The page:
The 2012 presidential candidates have been slow to take a stand on House Speaker John Boehner’s (R-OH) debt plan. Former Utah Gov. Jon Huntsman (R) announced his support yesterday, while Minnestoa Rep. Michele Bachmann (R) told ThinkProgress today she would not support the plan.
Then there’s former Massachusetts Gov. Mitt Romney (R), who “applaud[ed]” Boehner’s effort in a statement to the National Review but refused to take a firm stand:
“Governor Romney thinks President Obama’s leadership has been an historic failure. He applauds Speaker Boehner for standing firm against raising taxes when our nation can least afford them,” says Andrea Saul, a spokeswoman for Romney, in a statement to National Review Online.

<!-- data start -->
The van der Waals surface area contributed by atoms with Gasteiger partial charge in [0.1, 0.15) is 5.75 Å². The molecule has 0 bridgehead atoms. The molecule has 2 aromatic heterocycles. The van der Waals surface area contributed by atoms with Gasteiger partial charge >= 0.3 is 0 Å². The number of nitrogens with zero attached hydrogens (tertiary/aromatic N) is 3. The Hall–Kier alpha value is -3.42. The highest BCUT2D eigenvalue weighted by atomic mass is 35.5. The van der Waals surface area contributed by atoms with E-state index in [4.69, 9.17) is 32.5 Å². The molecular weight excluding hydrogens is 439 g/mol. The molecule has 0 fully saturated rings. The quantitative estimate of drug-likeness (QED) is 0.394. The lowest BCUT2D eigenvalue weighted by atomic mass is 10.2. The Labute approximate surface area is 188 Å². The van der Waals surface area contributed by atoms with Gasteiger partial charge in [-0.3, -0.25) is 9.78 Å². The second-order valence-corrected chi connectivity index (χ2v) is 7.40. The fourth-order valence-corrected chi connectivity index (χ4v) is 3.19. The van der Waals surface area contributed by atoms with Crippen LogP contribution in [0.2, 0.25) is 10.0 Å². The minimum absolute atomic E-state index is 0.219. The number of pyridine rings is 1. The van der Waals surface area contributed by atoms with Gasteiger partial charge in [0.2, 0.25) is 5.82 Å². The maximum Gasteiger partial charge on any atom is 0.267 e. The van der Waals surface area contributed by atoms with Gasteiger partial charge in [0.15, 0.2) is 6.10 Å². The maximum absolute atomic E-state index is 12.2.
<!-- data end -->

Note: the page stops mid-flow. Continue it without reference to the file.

In April, Romney used almost identical language in dodging a question about the Medicare-ending budget proposal released by Rep. Paul Ryan (R-WI):
“I applaud Rep. Paul Ryan for recognizing the looming financial crisis that faces our nation and for the creative and bold thinking that he brings to the debate. He is setting the right tone for finally getting spending and entitlements under control. Anyone who has read my book knows that we are on the same page.”
It seems Romney, who has battled allegations of flip-flopping for most of his political career, has decided that “applauding” the efforts of other elected officials is the easiest way to avoid taking a set position on any tough issue.